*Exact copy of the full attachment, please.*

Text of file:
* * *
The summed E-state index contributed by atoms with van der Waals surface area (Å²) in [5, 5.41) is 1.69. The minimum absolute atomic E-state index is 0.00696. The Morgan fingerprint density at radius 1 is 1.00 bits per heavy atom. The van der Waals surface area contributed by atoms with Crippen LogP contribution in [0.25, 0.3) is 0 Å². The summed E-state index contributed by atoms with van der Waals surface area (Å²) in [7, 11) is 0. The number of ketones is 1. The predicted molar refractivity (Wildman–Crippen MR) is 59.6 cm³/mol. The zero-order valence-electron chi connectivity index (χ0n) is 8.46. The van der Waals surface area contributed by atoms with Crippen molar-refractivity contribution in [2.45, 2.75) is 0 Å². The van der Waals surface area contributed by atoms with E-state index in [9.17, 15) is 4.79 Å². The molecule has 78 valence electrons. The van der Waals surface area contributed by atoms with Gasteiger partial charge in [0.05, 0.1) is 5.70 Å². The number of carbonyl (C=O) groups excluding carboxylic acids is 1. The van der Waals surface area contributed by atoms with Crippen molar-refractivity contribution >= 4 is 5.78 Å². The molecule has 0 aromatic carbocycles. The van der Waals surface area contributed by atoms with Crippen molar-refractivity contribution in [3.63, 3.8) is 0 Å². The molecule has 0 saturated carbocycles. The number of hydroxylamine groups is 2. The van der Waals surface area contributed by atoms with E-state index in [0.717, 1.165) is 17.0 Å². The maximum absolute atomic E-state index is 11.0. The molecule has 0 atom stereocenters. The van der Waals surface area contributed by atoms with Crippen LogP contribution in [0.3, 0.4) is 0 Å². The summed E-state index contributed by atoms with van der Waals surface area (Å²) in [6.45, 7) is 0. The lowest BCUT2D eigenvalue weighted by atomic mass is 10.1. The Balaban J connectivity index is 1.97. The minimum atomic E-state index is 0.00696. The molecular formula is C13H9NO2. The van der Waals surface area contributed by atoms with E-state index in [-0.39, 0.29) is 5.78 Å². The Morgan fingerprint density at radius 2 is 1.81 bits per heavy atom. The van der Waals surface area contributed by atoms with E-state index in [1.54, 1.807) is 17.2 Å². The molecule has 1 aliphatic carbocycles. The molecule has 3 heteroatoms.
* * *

The summed E-state index contributed by atoms with van der Waals surface area (Å²) in [5, 5.41) is 1.69. The minimum absolute atomic E-state index is 0.00696. The Morgan fingerprint density at radius 1 is 1.00 bits per heavy atom. The van der Waals surface area contributed by atoms with Crippen LogP contribution in [0.25, 0.3) is 0 Å². The summed E-state index contributed by atoms with van der Waals surface area (Å²) in [7, 11) is 0. The number of ketones is 1. The predicted molar refractivity (Wildman–Crippen MR) is 59.6 cm³/mol. The zero-order valence-electron chi connectivity index (χ0n) is 8.46. The van der Waals surface area contributed by atoms with Crippen molar-refractivity contribution in [2.45, 2.75) is 0 Å². The van der Waals surface area contributed by atoms with E-state index in [9.17, 15) is 4.79 Å². The molecule has 78 valence electrons. The van der Waals surface area contributed by atoms with Gasteiger partial charge in [0.05, 0.1) is 5.70 Å². The number of carbonyl (C=O) groups excluding carboxylic acids is 1. The van der Waals surface area contributed by atoms with Crippen molar-refractivity contribution >= 4 is 5.78 Å². The molecule has 0 aromatic carbocycles. The van der Waals surface area contributed by atoms with Crippen molar-refractivity contribution in [3.63, 3.8) is 0 Å². The molecule has 0 saturated carbocycles. The number of hydroxylamine groups is 2. The van der Waals surface area contributed by atoms with E-state index in [0.717, 1.165) is 17.0 Å². The maximum absolute atomic E-state index is 11.0. The molecule has 0 atom stereocenters. The van der Waals surface area contributed by atoms with Crippen LogP contribution in [0.3, 0.4) is 0 Å². The summed E-state index contributed by atoms with van der Waals surface area (Å²) in [6.45, 7) is 0. The lowest BCUT2D eigenvalue weighted by atomic mass is 10.1. The Balaban J connectivity index is 1.97. The minimum atomic E-state index is 0.00696. The molecular formula is C13H9NO2. The van der Waals surface area contributed by atoms with E-state index in [-0.39, 0.29) is 5.78 Å². The Morgan fingerprint density at radius 2 is 1.81 bits per heavy atom. The van der Waals surface area contributed by atoms with E-state index in [1.54, 1.807) is 17.2 Å². The molecule has 1 aliphatic carbocycles. The molecule has 3 heteroatoms.